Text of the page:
• Companies can not threated employees for trying to form a union, and companies cannot retaliate against employees for having a union. That. Is. The. Law.
    Corporate Right Going Nuts
    The big corporations have gotten used to having things their way. In response to having their unquestioned authority over government and law itself challenged by this NLRB action the corporate right is apoplectic.
    Not only is the corporate right challenging the very idea of law itself, complaining about “government dictating private business decisions,” but they are doubling down on the nutty stuff. The Heritage Foundation, in NLRB Comes to Big Labor’s Defense, for example, goes off the deep end, into Glenn Beck territory, claiming that the NLRB is engaged in a conspiracy to make companies “even harder to manage.”

    The Washington Examiner reports that a leaked NLRB memo “makes clear that President Obama and the radical labor advocates he put on it are embarked on a calculated campaign to make unionized firms even harder to manage.” The memo, which was obtained by the Heritage Foundation’s Hans von Spakovsky and James Sherk, “shows that the board seeks to elevate union officials to equal partners with executives in corporate boardrooms of all unionized firms.” The Examiner continues:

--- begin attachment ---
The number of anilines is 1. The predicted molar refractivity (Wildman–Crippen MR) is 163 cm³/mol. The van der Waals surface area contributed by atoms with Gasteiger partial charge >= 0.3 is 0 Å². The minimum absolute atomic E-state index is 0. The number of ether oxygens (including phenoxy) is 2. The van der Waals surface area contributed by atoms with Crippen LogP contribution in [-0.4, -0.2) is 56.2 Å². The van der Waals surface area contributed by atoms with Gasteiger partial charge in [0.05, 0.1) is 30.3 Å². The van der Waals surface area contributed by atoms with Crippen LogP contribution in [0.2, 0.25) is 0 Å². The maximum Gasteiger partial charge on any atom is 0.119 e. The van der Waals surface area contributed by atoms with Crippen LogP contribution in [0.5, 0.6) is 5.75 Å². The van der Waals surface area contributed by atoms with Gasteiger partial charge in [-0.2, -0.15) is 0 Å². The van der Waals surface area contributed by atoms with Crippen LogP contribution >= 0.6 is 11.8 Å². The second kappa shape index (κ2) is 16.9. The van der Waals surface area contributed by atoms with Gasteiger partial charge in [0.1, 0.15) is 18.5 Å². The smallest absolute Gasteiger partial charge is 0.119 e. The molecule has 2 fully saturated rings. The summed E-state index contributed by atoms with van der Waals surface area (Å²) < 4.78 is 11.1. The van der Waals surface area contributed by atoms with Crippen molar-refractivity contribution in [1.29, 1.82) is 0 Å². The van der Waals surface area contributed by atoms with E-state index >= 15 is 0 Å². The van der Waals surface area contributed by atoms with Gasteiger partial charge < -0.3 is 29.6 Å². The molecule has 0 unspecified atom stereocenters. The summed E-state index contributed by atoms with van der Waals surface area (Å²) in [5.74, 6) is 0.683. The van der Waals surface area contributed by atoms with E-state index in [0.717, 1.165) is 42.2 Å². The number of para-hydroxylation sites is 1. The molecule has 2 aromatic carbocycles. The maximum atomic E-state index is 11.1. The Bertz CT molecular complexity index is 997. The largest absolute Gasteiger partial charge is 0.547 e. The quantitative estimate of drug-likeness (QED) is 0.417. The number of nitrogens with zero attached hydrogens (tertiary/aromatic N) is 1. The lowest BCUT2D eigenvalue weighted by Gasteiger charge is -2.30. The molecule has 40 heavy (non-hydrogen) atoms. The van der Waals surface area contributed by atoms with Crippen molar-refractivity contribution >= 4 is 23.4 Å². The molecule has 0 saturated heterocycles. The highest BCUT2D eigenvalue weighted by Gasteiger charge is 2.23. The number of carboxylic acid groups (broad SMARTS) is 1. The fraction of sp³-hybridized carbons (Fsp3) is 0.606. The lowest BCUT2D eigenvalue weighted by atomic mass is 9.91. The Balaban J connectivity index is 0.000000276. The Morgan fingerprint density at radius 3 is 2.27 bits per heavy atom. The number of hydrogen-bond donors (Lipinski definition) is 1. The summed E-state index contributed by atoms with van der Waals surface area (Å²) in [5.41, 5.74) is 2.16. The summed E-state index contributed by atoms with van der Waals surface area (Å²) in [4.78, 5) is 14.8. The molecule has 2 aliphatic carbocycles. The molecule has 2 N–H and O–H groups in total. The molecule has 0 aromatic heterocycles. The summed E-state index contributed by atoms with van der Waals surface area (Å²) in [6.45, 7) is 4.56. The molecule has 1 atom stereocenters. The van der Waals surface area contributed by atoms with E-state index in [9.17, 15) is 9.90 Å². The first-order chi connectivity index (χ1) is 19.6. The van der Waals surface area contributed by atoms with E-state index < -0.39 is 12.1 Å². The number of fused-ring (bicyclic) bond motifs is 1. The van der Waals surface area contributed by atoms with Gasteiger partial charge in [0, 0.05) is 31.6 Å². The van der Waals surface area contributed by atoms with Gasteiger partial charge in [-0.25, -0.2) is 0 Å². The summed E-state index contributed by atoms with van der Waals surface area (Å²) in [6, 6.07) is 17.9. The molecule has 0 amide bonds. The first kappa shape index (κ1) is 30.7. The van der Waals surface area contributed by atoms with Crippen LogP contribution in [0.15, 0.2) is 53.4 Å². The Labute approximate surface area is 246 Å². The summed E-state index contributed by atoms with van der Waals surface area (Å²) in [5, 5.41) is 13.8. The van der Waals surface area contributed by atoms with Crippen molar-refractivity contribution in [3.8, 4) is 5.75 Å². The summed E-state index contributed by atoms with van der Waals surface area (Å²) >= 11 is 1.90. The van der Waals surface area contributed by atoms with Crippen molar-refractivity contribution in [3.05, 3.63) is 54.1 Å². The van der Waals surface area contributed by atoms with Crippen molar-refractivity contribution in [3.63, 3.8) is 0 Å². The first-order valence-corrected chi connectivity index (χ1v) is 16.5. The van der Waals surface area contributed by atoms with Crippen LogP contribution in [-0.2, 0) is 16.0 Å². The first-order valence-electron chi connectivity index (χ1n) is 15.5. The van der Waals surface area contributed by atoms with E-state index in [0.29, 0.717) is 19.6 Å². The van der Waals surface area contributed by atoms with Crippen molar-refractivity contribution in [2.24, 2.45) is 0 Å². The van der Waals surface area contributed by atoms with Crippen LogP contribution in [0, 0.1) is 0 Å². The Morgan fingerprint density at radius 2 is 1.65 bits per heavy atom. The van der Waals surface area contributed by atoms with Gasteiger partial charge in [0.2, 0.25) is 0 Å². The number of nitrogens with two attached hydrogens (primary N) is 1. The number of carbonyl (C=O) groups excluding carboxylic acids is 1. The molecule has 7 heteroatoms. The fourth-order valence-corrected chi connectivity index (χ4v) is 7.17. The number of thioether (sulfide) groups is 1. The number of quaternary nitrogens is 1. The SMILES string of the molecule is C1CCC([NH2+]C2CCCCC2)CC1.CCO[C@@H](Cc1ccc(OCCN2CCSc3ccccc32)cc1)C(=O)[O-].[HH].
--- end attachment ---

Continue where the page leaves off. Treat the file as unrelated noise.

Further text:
The memo instructs NLRB regional operatives to flag all cases in which unionized firms made relocation decisions without submitting detailed economic justifications to their unions. The board plans “case-by-case” reviews, followed by prosecutions of selected cases. The intended consequence is that all major business decisions will become subject to approval by unions.

    Nutty, indeed, claiming that there is a conspiracy by government that has “embarked on a calculated campaign to make unionized firms even harder to manage.” That’s Glenn Beck territory.
    Who Is In Charge?
    This comes down to a simple question: who is in charge here? Is it We, the People, or the giant corporations who consider themselves above the law, and in control of the government?
    See also:
    Palin and Boeing CEO Tell Government Who The Boss Is
    Actual Enforcement Of Actual Laws? Is It Possible?
    Corporate/Conservative Heads Explode As NLRB Actually Enforces Law
    Does Government Know Who The Boss Is?
    This post originally appeared at Campaign for America’s Future (CAF) at their Blog for OurFuture. I am a Fellow with CAF.
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    1 thought on “NLRB V Boeing – Corporations Fear Law Itself

    1. Without the balance described at it will get worse.
      We must restore the balance of the government first so that they can be both the facilitator and the mediator so that we can move forward as a country.
      Keep America At Work.